Detectability of Small Flaws in Advanced Engine Alloys
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As advanced materials are introduced into aircraft engines, operating under higher temperatures at greater stresses for longer lifetimes, the need to detect small, internal defects becomes increasingly important. Ultrasound is often the preferred inspection tool because of its ability to penetrate to the interior of a component. However, sound energy reflected from microstructural features in the component produces a background inspection "noise" which is seen even when no defects are present. This noise can inhibit the detection of sound energy reflected from critical internal defects such as cracks, pores, or inclusions.
The primary objectives of this work are to develop a quantitative understanding of the factors which influence the detectability of small defects in advanced engine alloys, and to lay the foundation for an engineering methodology to predict detection capabilities. To focus the work we concentrate on the specific problem of ultrasonically detecting "hard-alpha" inclusions in titanium aircraft engine alloys. These inclusions result from excess local concentrations of oxygen or nitrogen which occasionally occur during processing. Such impurities tend to occupy interstitial sites and cause excess brittleness. An engineering understanding of their detectability requires three elements: (1) knowledge of the strength of the backscattered noise signals associated with normal microstructural inhomogeneities such as grain and phase boundaries; (2) knowledge of the strength of the competing ultrasonic signal reflected by the inclusion; and (3) the use of this information to predict quantities which bear on the probability of detection. Major progress was made in each of these three areas.
In the course of the project, three models were developed for the prediction of absolute noise levels in normal-incidence, pulse/echo, ultrasonic immersion inspections. These are identified as the Independent Scattering Model for Tone Burst pulse inspections (ISMTB), the Independent Scattering Model for Broad Band pulse inspections (ISMBB), and the Monte-Carlo noise Model (MCM). Each model assumes that the backscattered noise is primarily due to single scattering by the individual grains in the metal specimen, and the models consequently apply to low-noise materials. The observed absolute noise level in a given setting will depend upon the microstructure of the specimen, and upon the details of the measurement system (e.g., the transducer and pulsing unit used, the inspection waterpath, the amplifier gain settings, etc.) Both types of dependencies are incorporated into our models. In the ISMTB and ISMBB, the dependence on microstructure enters primarily through a Figure-of-Merit (FOM) for inherent noise severity, which is a property of the specimen alone and is determined by the density of grains and the average scattering capability of a single grain. These two models relate the FOM and measurement system parameters to average noise characteristics, such as the position-averaged root-mean-square (rms) noise level. Either the ISMTB or ISMBB can be employed in two distinct ways: to deduce the FOM of a specimen from measured noise signals; or to predict average absolute noise levels for various inspection scenarios when the FOM is known. For the MCM, the microstructural inputs are more detailed, but predicted noise properties are more detailed as well: e.g., both peak and average noise levels can be estimated.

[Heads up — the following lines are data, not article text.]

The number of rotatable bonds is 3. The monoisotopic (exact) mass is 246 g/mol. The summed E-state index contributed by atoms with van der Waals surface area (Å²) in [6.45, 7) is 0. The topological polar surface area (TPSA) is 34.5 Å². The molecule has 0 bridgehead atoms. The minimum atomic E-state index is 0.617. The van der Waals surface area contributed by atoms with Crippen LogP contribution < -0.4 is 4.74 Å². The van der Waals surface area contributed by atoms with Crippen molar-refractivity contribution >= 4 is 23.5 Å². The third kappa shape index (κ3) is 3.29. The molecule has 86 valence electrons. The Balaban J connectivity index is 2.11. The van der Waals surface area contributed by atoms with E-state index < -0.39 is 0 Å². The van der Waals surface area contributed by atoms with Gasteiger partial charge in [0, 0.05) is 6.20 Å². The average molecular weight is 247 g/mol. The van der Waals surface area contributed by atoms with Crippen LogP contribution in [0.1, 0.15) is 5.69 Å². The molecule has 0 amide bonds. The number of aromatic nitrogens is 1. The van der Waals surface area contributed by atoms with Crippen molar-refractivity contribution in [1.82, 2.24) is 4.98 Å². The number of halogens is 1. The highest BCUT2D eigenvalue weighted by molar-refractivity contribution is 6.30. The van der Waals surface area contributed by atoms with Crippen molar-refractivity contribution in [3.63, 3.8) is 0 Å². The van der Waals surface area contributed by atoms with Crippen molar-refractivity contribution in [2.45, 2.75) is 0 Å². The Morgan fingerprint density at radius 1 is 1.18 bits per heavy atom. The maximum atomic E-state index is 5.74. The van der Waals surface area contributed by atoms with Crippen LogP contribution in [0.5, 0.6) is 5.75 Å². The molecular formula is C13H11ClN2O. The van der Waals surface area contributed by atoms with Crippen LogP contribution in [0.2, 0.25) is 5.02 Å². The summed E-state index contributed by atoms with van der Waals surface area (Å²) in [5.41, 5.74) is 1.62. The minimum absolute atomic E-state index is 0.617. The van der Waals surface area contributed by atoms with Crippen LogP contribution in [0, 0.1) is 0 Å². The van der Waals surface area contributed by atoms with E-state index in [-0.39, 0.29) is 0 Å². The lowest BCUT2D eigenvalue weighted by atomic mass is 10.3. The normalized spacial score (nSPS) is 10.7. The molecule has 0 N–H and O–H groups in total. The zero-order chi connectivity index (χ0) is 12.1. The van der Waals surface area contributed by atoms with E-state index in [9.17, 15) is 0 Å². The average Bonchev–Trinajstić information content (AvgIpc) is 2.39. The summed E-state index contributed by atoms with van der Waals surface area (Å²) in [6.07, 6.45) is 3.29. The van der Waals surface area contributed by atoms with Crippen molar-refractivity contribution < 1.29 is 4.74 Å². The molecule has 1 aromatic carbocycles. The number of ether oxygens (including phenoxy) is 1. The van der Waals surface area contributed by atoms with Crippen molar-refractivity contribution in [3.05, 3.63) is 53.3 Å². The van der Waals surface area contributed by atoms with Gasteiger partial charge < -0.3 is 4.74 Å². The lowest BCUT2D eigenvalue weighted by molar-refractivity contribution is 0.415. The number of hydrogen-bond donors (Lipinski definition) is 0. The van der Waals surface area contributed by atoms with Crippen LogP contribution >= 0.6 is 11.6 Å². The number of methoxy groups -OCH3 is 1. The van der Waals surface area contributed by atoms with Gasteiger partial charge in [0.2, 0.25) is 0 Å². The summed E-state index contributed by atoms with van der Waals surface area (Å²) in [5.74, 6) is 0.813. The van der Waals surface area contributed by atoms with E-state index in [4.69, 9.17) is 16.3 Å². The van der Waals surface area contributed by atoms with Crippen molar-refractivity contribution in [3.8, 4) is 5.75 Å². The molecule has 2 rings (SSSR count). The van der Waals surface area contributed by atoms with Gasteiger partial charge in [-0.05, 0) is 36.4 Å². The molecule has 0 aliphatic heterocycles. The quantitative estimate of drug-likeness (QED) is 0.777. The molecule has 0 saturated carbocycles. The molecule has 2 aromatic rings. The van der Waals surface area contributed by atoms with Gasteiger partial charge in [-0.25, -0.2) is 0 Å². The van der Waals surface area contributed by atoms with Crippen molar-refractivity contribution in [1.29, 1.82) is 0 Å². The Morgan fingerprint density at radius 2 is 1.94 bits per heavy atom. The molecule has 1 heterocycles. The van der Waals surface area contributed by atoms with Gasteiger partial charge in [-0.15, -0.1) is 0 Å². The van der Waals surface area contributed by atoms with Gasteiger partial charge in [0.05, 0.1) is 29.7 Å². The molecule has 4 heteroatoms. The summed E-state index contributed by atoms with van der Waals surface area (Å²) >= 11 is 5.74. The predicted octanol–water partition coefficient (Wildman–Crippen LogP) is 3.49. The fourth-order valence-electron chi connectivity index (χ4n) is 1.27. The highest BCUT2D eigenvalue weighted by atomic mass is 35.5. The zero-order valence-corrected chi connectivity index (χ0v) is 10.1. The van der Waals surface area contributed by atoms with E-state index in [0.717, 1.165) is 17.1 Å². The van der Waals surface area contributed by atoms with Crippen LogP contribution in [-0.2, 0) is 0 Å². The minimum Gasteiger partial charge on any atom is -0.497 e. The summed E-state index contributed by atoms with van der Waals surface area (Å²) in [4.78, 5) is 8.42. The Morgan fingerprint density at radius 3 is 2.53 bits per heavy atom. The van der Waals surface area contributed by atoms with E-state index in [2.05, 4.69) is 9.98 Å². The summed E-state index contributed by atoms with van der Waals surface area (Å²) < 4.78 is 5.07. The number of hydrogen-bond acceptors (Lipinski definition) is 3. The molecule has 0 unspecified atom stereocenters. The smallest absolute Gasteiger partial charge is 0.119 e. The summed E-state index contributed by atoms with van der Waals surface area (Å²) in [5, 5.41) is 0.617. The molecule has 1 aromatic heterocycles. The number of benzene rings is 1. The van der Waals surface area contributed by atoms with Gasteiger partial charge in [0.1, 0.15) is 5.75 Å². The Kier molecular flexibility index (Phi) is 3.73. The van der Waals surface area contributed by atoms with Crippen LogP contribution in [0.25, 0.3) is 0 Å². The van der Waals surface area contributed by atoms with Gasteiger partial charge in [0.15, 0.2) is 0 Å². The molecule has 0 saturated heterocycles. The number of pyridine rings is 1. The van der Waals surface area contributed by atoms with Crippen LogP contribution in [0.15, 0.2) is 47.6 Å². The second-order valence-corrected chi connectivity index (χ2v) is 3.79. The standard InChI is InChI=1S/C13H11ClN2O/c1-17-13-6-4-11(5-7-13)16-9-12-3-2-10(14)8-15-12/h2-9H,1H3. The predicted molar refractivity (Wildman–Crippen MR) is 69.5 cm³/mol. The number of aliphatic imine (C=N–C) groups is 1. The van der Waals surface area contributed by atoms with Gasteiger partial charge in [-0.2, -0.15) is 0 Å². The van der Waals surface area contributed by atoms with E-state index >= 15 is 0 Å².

In our report we document the underlying assumptions and mathematical development for each noise model, and we report on extensive experimental studies carried out to validate the models. For single-phased, equiaxed, randomly-oriented metals it is possible to estimate the FOM from photographs of the microstructure and knowledge of the elastic constants. The FOM value so obtained can be directly compared to that deduced from our model-dependent analysis of backscattered noise. The two values are generally found to agree to within a factor of 2. This level of agreement is considered to be quite good since the noise model contains no adjustable parameters and the predicted average noise level is typically 50-60 dB below a measured front-surface "reference" signal. For two-phase commercial titanium alloys, it is not yet feasible to determine the FOM from microphotographs and related information. However, it is straightforward to determine the FOM by analyzing backscattered noise data. In such cases the deduced FOM is found to be approximately independent of the measurement system parameters, as expected. However, the FOM has been found to vary significantly from specimen to specimen in a suite of commercial alloys, and with direction within a given specimen. These variations are believed to originate from "macrostructural" details related to the processing history of the specimen. We describe how particular etching and photographic methods can be used to reveal this macrostructure, and how supporting data can be obtained from x-ray diffraction studies.